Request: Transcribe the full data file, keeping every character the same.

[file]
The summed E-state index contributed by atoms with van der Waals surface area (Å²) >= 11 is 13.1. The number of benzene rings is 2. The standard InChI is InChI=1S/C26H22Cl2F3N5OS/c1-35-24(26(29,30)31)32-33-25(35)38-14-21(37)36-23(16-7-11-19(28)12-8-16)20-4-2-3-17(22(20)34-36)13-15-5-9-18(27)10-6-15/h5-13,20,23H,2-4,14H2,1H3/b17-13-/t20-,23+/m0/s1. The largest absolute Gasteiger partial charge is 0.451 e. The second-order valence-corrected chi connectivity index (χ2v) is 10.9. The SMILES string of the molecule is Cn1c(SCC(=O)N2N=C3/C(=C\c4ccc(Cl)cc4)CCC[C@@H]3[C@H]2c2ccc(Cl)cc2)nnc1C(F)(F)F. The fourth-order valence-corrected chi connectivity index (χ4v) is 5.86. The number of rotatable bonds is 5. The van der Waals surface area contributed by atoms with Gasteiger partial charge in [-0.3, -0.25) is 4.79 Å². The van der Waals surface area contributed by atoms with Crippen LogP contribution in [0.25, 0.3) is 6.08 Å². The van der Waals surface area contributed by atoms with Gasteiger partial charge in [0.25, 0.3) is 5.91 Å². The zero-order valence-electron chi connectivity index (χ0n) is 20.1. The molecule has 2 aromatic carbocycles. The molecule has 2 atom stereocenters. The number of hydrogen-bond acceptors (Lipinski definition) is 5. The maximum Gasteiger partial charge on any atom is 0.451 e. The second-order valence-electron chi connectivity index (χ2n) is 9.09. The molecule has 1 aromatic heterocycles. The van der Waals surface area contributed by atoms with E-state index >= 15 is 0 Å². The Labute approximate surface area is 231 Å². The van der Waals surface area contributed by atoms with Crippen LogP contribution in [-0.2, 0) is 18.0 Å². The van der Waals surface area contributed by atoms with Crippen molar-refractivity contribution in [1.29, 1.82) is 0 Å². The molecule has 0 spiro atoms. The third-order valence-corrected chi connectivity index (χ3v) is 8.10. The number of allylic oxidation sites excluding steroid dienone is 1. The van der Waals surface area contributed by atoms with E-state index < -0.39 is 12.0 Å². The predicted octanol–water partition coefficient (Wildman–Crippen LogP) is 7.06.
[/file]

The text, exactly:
The summed E-state index contributed by atoms with van der Waals surface area (Å²) >= 11 is 13.1. The number of benzene rings is 2. The standard InChI is InChI=1S/C26H22Cl2F3N5OS/c1-35-24(26(29,30)31)32-33-25(35)38-14-21(37)36-23(16-7-11-19(28)12-8-16)20-4-2-3-17(22(20)34-36)13-15-5-9-18(27)10-6-15/h5-13,20,23H,2-4,14H2,1H3/b17-13-/t20-,23+/m0/s1. The largest absolute Gasteiger partial charge is 0.451 e. The second-order valence-corrected chi connectivity index (χ2v) is 10.9. The SMILES string of the molecule is Cn1c(SCC(=O)N2N=C3/C(=C\c4ccc(Cl)cc4)CCC[C@@H]3[C@H]2c2ccc(Cl)cc2)nnc1C(F)(F)F. The fourth-order valence-corrected chi connectivity index (χ4v) is 5.86. The number of rotatable bonds is 5. The van der Waals surface area contributed by atoms with Gasteiger partial charge in [-0.3, -0.25) is 4.79 Å². The van der Waals surface area contributed by atoms with Crippen LogP contribution in [0.25, 0.3) is 6.08 Å². The van der Waals surface area contributed by atoms with Gasteiger partial charge in [0.25, 0.3) is 5.91 Å². The zero-order valence-electron chi connectivity index (χ0n) is 20.1. The molecule has 2 aromatic carbocycles. The molecule has 2 atom stereocenters. The number of hydrogen-bond acceptors (Lipinski definition) is 5. The maximum Gasteiger partial charge on any atom is 0.451 e. The second-order valence-electron chi connectivity index (χ2n) is 9.09. The molecule has 1 aromatic heterocycles. The van der Waals surface area contributed by atoms with E-state index >= 15 is 0 Å². The Labute approximate surface area is 231 Å². The van der Waals surface area contributed by atoms with Crippen LogP contribution in [-0.2, 0) is 18.0 Å². The van der Waals surface area contributed by atoms with Crippen molar-refractivity contribution in [1.29, 1.82) is 0 Å². The molecule has 0 spiro atoms. The third-order valence-corrected chi connectivity index (χ3v) is 8.10. The number of allylic oxidation sites excluding steroid dienone is 1. The van der Waals surface area contributed by atoms with E-state index < -0.39 is 12.0 Å². The predicted octanol–water partition coefficient (Wildman–Crippen LogP) is 7.06.